Jack Morris will finally get into the Hall of Fame in 2013.
The 2013 ballot for the Baseball Hall of Fame was released on Wednesday (Nov. 28) with 37 players eligible for induction.
This is the first year that Barry Bonds and Roger Clemens are on the ballot, which makes the 2013 vote particularly intriguing. Both players are controversial choices for Cooperstown, having been accused of using steroids during their careers. (Bonds admitted to taking steroids, though claims he did so unknowingly.)
However, there are also plenty of other first-year eligibles who could get votes on the required 75 percent of Hall of Fame ballots. Sammy Sosa, Craig Biggio, Curt Schilling and Mike Piazza are among the names who could receive plenty of support this year.
But who will be in the Hall of Fame class of 2013? Will a player get in on his initial ballot for the first time since Rickey Henderson did so in 2009? How about those who have waited for years to be inducted? Will any of them finally break through?
Here are the three players who I believe will be voted into Cooperstown this year.
In last year's voting, Morris received 66.7 percent of the vote. The previous year, he was on 53.5 percent of ballots.
Following that pattern, Morris should get the 75 percent required for induction into Cooperstown. It's difficult to believe that he won't finally get in after coming so close last year on the Hall of Fame ballot.
Morris finished his 18-year MLB career with a 254-186 record in 549 appearances (527 starts). He pitched 14 seasons for the Detroit Tigers, one with the Minnesota Twins, two with the Toronto Blue Jays and one for the Cleveland Indians.
He's a borderline case for induction, as he didn't win 300 games and his 3.90 ERA is rather high compared to other Hall of Fame pitchers. Morris argues that he "pitched to the score," giving up more contact—and thus more hits and runs—when he had a big lead.
But he was one of the best pitchers of his era, winning championships with the Tigers, Twins and Blue Jays. Morris is probably best known for his Game 7 performance in the 1991 World Series, pitching a 10-inning shutout while allowing seven hits and two walks in a 1-0 victory.
It would seem strange for Biggio to get into baseball's Hall of Fame before teammate Jeff Bagwell, but I believe that's how it will work out.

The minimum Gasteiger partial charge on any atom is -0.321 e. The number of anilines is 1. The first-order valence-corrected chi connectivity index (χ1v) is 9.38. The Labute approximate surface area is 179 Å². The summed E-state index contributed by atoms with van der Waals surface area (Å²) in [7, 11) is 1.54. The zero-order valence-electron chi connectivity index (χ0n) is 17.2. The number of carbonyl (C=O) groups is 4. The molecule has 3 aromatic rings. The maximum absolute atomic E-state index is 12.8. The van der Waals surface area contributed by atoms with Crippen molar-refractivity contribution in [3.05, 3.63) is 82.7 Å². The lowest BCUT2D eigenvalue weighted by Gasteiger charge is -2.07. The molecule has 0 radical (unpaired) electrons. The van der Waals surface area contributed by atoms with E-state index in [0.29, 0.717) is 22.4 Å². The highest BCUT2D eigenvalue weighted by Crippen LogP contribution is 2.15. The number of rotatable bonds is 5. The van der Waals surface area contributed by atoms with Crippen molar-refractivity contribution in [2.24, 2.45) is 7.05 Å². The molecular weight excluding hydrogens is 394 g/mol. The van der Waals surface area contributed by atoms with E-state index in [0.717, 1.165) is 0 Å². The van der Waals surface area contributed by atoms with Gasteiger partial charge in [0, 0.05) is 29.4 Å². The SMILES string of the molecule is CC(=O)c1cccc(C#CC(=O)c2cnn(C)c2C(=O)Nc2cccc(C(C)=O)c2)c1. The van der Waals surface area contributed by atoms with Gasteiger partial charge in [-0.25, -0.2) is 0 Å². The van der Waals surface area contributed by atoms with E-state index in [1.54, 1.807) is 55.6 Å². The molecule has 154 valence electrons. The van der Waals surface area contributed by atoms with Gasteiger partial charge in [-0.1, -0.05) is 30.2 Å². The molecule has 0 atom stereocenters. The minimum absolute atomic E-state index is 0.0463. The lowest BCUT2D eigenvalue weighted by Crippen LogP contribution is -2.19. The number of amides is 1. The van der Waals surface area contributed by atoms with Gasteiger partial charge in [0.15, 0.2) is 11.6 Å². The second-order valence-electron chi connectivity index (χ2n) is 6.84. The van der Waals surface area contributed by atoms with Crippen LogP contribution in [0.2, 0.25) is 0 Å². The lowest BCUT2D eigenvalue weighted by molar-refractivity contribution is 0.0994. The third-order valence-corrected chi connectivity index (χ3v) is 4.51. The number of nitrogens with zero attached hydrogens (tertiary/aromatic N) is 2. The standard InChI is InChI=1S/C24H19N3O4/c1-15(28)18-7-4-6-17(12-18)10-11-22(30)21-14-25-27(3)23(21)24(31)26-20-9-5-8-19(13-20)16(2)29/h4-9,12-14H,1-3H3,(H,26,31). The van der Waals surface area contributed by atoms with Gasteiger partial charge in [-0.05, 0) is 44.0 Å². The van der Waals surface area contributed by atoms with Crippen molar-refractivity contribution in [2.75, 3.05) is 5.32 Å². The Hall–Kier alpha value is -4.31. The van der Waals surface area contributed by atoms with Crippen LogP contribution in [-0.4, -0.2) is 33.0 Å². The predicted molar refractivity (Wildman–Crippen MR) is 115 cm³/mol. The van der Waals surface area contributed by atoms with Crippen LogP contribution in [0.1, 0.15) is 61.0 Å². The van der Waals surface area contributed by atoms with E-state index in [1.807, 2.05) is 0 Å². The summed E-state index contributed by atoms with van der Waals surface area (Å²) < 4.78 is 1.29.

My initial thought was that Biggio wouldn't be inducted in his first year on the ballot. But with controversy surrounding players like Bonds and Clemens, I think that will help his case this year.
With 3,060 hits, he's 21st on MLB's all-time list and virtually every player ahead of him is already in Cooperstown. In 2,850 career games, he batted .281 with a .796 OPS, 291 home runs and 1,175 RBI.
Biggio was an All-Star catcher before moving over to second base four years into his major league career. Overall, he was named to seven All-Star teams, won five Silver Slugger awards and four Gold Gloves. All 20 of his major league seasons were played with the Houston Astros.
As MLB.com's Brian McTaggart points out, Biggio also has more doubles than any other right-handed hitter in baseball history with 668. He ranks 15th all-time in runs scored with 1,844, and is the only player in MLB history to record 600 doubles, 250 home runs, 2,700 hits and 400 stolen bases.
If Bagwell hasn't been voted into the Hall of Fame due to suspicions of PED use, then Piazza may suffer the same result in his first year on the ballot.
While Piazza hasn't drawn the same level of scrutiny as Bonds, Clemens or Sammy Sosa, there have been whispers linking him to steroids during his career.
Former New York Times writer Murray Chass has written about Piazza's problem with back acne, which is often considered a telling sign of steroid use. Jeff Pearlman cited several sources that said Piazza took steroids in his Roger Clemens biography, The Rocket Who Fell to Earth. Additionally, New York Post's Joel Sherman has expressed suspicions about Piazza.
That could keep Piazza out of Cooperstown in his first year of eligibility. But we're talking about the best-hitting catcher in MLB history, and that should make him a first-ballot Hall of Famer.
Piazza's 396 home runs as a catcher (he hit 427 overall) are the most any player has ever hit at that position. His .308 batting average and .922 OPS are also better than Hall of Fame catchers Carlton Fisk and Johnny Bench. (Fisk does have more career hits than Piazza, however.)
He was named to 12 All-Star teams in his 16 MLB seasons, the majority of which were played with the Los Angeles Dodgers and New York Mets.
Considering only 44 players have made it in on their first ballot, picking both Biggio and Piazza to get in might be pushing it. But enough first-timers have a strong case that I believe it could happen.
Why not Tim Raines or Alan Trammell? I don't think either player got enough support in the 2012 vote to make the jump to 75 percent this year. The same goes for Bagwell. Depending on how much of the vote those three get this year, I feel like they could be in the class of 2014.
I've written in previous articles—this one, most recently—that admitted and alleged PED users like Bonds and Clemens will be voted into the Hall of Fame eventually. (I don't think Mark McGwire or Sammy Sosa will get in, however.) Balloters will try to "punish" them for suspected steroid use by withholding first-ballot support.
But their achievements are too historic not to be acknowledged and I think the majority of writers with votes will come to that realization, as ESPN's Buster Olney and The Boston Globe's Peter Abraham have.
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